Detection of the Yersinia T3SS triggers ASC-dependent caspase-1 activation primarily involving the NLRP3 inflammasome, with a contribution of NLRC4 to the response as well (Figure 7). This could potentially account for the ASC-independent but caspase-1-dependent cell death triggered by the Yersinia T3SS. Our observations that ASC-deficient mice had lower levels of T3SS bacteria than caspase-1-deficient mice also suggests that NLRC4 may play a greater role in vivo than in vitro. Both NLRC4 and NLRP3 inflammasomes are triggered by Listeria infection, in response to flagellin and listeriolysin O (Warren et al., 2008). ASC-dependent (but NLRP3-independent) and NLRC4-dependent inflammasomes contribute separately to caspase-1 activation in Legionella-infected cells (Case et al., 2009). This suggests that full induction of caspase-1-dependent responses during bacterial infection involves synergy between different inflammasomes responding to the presence of multiple stimuli. Further studies are necessary to determine the precise nature of these stimuli, as well as how activation of the different inflammasomes is coordinated during infection.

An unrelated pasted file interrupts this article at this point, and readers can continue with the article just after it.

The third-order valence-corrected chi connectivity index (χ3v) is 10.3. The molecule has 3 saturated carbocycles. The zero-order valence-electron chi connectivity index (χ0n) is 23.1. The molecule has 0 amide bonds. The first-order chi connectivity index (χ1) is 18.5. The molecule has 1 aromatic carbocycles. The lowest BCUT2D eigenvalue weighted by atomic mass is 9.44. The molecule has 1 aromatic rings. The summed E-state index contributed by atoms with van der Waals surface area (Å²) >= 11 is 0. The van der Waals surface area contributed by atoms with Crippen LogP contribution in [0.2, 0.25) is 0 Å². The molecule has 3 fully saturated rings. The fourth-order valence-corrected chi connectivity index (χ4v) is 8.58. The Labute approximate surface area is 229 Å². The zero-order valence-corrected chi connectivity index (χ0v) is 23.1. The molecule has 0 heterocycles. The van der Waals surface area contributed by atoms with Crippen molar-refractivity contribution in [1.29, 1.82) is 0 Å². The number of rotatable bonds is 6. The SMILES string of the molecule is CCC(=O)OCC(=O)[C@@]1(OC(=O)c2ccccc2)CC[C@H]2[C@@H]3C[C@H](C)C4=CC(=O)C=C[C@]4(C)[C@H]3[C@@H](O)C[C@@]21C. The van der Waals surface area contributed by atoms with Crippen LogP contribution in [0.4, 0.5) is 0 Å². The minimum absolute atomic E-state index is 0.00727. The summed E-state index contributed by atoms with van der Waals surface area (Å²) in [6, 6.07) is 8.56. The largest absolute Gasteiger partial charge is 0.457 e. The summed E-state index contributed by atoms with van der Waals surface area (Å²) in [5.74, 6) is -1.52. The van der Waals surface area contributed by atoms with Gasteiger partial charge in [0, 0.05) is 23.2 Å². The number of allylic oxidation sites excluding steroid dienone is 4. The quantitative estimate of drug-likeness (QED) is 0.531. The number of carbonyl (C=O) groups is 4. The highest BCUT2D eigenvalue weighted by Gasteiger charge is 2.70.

Our data demonstrate that YopK prevents ASC-dependent inflammasome activation in response to the T3SS, and that WT bacteria induce a distinct ASC-independent pathway of caspase-1 activation that depends on the activity of YopJ (Figure 7). How does preventing inflammasome activation in response to the T3SS by YopK function in the context of wild-type bacteria? Previous studies indicate that while YopJ plays an important role in bacterial colonization following the intestinal stage of infection by Y. psuedotuberculosis (Monack et al., 1998), YopJ activity may be downregulated during the systemic phase of the infection. YopJ is dispensable for Yersinia virulence when the intestinal barrier is bypassed by either subcutaneous or intraperitoneal infection (Auerbuch and Isberg, 2007; Lemaitre et al., 2006). Expression of more cytotoxic isoforms of YopJ causes attenuation of both Y. pestis and Y. pseudotuberculosis in vivo, indicating that YopJ must be tightly regulated (Brodsky and Medzhitov, 2008; Zauberman et al., 2009). Finally, CD8+ T cell-mediated killing of Yersinia-infected cells results in uptake of both the apoptotic cells and the attached extracellular Yersinia by uninfected macrophages, which plays an important role in host resistance to infection (Bergman et al., 2009). That cell-extrinsic killing is necessary for apoptosis of Yersinia-infected cells in vivo suggests that YopJ may not be expressed or translocated during infection of systemic sites, pointing to a situation in which YopK would play an important role in preventing detection of the T3SS. Indeed, YopK-deficient bacteria are attenuated relative to either isogenic WT or YopJ-deficient strains, and this virulence defect is ameliorated in the absence of caspase-1. The data further demonstrate a critical role for caspase-1 in resistance to both WT and YopJ-deficient Yersinia, and also suggest that in the context of other virulence factors YopK plays another role in virulence in addition to preventing inflammasome activation. Collectively these studies suggest that different sets of virulence factors function during different stages of infection. Thus, similar to more complex multicellular parasites, bacterial pathogens may employ unique pathogenicity programs at different stages of infection. Elucidating these pathogenicity programs during infection will provide important insight into the roles of different virulence factors within distinct host environments.